Professor Sylvia Chant is Director of the MSc in Urbanisation and Development. She has conducted fieldwork relating to gender and development in Mexico, Costa Rica, the Philippines and Gambia, and has published widely on issues such as poverty, rural-urban migration, female employment and female-headed households.

Two books especially pertinent to the Philippines are: Women of a Lesser Cost: Female Labour, Foreign Exchange and Philippine Development (Pluto and Ateneo University Press, 1996), co-authored with Professor Cathy McIlwaine, and Gender, Generation and Poverty: Exploring the ‘Feminisation of Poverty’ in Africa, Asia and Latin America (Elgar, 2007). Her latest book, co-authored with Professor Cathy McIlwaine is Cities, Slums and Gender in the Global South: Towards a Feminised Urban Future (Routledge, 2016).

Regional Expertise
Philippines

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Tim ForsythProfessor of Environment and Development at LSE

Professor Tim Forsyth has six years’ professional experience within Southeast Asia as either a researcher or worker, and is fluent in Thai with skills in Bahasa Indonesia and Burmese. His research focuses on the politics of environmental policymaking, with a particular interest in understanding local environmental risk and livelihoods, and reflecting this knowledge in global environmental policies and assessments.

Professor Forsyth has worked on watershed and forest policies in Thailand and Indonesia; climate change policy and technology transfer in Southeast Asia; social movements and environmental governance; and the development of new, and inclusive, public-private partnerships as a basis for implementing global policy. He is the author of numerous books, articles and book chapters in journals concerning international development, environmental policy, and Southeast Asia.

Regional Expertise
Thailand

Jurgen Haacke

Jürgen Haacke, Associate Professor in International Relations at LSE

Dr Jürgen Haacke teaches and researches on the international relations of Southeast Asia, especially the foreign and security policies of Southeast Asian states, the role and policies of major powers in relation to the ASEAN region, and regional multilateral cooperation. He has published particularly widely on ASEAN and Myanmar’s foreign policy.

Dr Haacke is currently focusing primarily on a book manuscript on US Burma policy but is also pursuing research on the economic, political and security dimensions of UK-Southeast Asia relations in the context of ‘Brexit’. He moreover continues to conduct research on foreign policy agency and practices in contemporary Myanmar.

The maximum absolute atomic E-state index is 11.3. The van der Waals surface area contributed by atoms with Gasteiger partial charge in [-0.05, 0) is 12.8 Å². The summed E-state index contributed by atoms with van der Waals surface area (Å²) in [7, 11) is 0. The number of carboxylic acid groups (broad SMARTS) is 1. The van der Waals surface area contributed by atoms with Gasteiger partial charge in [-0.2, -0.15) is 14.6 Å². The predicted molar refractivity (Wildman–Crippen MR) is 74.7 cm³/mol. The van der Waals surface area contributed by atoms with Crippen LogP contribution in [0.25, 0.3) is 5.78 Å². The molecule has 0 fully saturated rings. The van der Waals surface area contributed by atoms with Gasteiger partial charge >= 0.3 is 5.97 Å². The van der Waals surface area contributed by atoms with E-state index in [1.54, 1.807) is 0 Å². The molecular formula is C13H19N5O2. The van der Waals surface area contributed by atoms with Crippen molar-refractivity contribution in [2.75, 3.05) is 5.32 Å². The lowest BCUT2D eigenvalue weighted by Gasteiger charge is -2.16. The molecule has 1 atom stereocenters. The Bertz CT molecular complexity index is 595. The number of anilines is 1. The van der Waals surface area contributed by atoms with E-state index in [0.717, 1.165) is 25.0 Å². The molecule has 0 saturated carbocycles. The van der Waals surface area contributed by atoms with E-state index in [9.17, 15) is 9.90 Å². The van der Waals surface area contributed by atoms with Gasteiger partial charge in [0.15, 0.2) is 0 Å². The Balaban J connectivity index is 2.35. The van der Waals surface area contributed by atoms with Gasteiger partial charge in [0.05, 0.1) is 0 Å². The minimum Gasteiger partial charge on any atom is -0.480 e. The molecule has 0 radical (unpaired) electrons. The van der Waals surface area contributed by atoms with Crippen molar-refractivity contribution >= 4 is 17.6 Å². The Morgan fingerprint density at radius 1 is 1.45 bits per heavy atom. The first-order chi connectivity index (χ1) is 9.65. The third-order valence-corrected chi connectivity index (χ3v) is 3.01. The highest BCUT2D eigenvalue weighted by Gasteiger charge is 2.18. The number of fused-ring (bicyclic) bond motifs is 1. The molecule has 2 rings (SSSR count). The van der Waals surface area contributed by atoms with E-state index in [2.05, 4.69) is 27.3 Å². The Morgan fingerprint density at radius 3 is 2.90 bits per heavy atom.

From August 2016 until July 2018 Dr Haacke was Director of LSE SEAC. He is on sabbatical during the academic year 2018/2019. 

Regional expertise
Myanmar, ASEAN

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Nicholas LongAssistant Professor in Anthropology at LSE

Dr Nicholas Long is a specialist in the anthropology of Indonesia and the Malay World, with a particular focus on the ways political change influences the experience of self, agency, and relations. Professor Long's monograph, Being Malay in Indonesia, offers a new framework for the study of political decentralisation: one which foregrounds the affective and experiential dimensions of political change.

His fieldwork has also led him to develop fresh perspectives on many classic themes in the anthropology of Southeast Asia, including Malay identity, ‘spirit beliefs’, market cultures, poetry, memories of violence, and cross-border relations. He is currently working on two research projects, one investigating emergent forms of popular psychology in and their relationship to subjectivity, and one examining changing public perceptions of democracy.

Regional Expertise
Indonesia

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Tan Sri Munir Majid, Chairman of Bank Muamalat Malaysia Berhad

Dr Munir Majid is currently Chairman of Bank Muamalat Malaysia Berhad, of CIMB ASEAN Research Institute and of the ASEAN Business Advisory Council, Malaysia. He is also the President of the ASEAN Business Club and a Visiting Senior Fellow at LSE IDEAS. Dr Majid’s main interest is in the evolution of the region's contemporary international affairs under ASEAN. His focus on ASEAN, in turn, closely examines its economic integration process and extra-ASEAN economic engagements.